On a serene evening, I walked into the lavish office of Nadiadwala Grandson Entertainment, located on the 17th floor of a posh suburban building. Baaghi posters were everywhere, I felt I had been teleported to a different world altogether. In the midst of this, I saw the actor assisted by his bodyguard, going in and out of rooms, and I figured he was busy shuffling between interviews without making journalists wait. I waited my turn and was soon escorted into a small conference room. I sat opposite the actor, who greeted me with a warm smile. Beginning my interrogation, (this is the second time I was interacting with the actor), I must say that things had changed a bit. The actor who was carefree back then, today, came across as someone well polished and ready to set the pace. What hadn’t changed was his intrinsic honesty, and that is all that matters in the end. Just two films old in the industry, the fan following he has is enormous. After all, he has been a face of his idol Hrithik Roshan’s brand, and with the recent video that went viral (where the actor mimicked Hrithik’s dance moves), the audiences believe that he is a direct dance descendent of the Roshan. Tiger Shroff has come a long way with his dance moves, stunts and more importantly, his goal to enter Bollywood and carve a niche for himself.
You worked with the same team in a similar setup, and even the action sequences looked identical. So what made Baaghi different from Heropanti? Also, did you feel any pressure?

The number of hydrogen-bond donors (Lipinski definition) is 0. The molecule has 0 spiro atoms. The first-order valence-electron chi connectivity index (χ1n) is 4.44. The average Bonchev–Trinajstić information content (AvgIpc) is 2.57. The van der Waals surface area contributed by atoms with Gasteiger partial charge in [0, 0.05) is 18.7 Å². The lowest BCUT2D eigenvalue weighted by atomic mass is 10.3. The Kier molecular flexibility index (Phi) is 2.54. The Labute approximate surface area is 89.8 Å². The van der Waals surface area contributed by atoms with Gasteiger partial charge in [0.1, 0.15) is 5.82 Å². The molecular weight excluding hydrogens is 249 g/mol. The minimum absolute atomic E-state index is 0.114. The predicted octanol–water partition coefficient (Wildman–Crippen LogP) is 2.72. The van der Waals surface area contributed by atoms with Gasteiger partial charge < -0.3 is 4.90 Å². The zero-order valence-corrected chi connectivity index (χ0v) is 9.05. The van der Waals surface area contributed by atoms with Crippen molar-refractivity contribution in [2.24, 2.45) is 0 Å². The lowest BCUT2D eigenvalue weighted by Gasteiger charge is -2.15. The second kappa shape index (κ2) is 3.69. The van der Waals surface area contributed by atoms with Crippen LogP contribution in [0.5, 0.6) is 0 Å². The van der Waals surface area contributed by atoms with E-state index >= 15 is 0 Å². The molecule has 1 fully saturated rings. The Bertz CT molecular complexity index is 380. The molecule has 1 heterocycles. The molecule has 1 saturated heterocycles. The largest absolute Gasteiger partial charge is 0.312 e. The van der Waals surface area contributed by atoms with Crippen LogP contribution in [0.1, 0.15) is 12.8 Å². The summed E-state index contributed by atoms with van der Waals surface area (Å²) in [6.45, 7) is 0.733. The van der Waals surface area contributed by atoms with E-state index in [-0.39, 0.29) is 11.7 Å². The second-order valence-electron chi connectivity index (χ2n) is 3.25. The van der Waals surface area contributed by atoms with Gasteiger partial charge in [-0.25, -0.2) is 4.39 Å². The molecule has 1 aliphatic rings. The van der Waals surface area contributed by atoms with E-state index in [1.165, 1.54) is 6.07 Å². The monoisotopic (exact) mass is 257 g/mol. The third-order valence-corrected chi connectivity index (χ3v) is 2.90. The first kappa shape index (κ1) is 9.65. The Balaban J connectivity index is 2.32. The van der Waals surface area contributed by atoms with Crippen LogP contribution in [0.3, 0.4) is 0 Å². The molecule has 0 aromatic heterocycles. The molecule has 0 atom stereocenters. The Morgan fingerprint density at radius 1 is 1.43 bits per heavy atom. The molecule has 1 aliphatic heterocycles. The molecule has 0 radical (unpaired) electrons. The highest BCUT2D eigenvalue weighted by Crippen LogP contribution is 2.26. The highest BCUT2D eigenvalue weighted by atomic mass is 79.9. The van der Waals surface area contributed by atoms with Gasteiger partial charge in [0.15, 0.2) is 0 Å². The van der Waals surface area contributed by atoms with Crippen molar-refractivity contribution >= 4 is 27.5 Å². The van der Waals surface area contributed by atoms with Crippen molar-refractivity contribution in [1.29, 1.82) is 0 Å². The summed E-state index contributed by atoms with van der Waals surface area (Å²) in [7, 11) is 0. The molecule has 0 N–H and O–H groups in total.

No pressure whatsoever. Kismat achchi hai meri that I got a chance to work with the same team again. Because the comfort level I share with the team on set was reflected in the work. This time, the film was a much bigger package overall, and to make that happen, a lot of preparation had to be done.
How different was the plot of the film, you were a rebel in Heropanti as well?
The intention of that character was different to the intention I had in Baaghi. In Baaghi, my character had two shades, whereas in Heropanti, the graph of my character was pretty much the same through the film. The action we expressed in Baaghi was a lot more authentic towards martial arts. It was on a higher level, and the entire thought process in doing the same was to showcase something that wasn’t seen in Indian cinema.
So was the process of training and martial arts exhausting?
Very much. The entire shooting was physically exhausting; the entire process of adapting to the shooting style of the people in Thailand. There, people are used to long shoots, whereas in India, the process we follow is that after every punch, the scene is cut. There, we shot entire sequences in one stretch.
So did that mean a lot of retakes?
Yes. Even though we had prepared a lot before the film, what used to happen at times was that if it wasn’t my mistake, then the cameraman would be at fault. The cameraman there had to keep pace with me, and at times, the sync we shared didn’t match. So we had to reshoot the entire sequence again.
What Baaghi also gave Bollywood was another young villain. What was the rapport you shared with Sudheer Babu on the sets, and how was it combating a young and powerful villain in the film?
It was fantastic working with him. He was such a powerful villain; in fact, his character was a lot stronger than mine.
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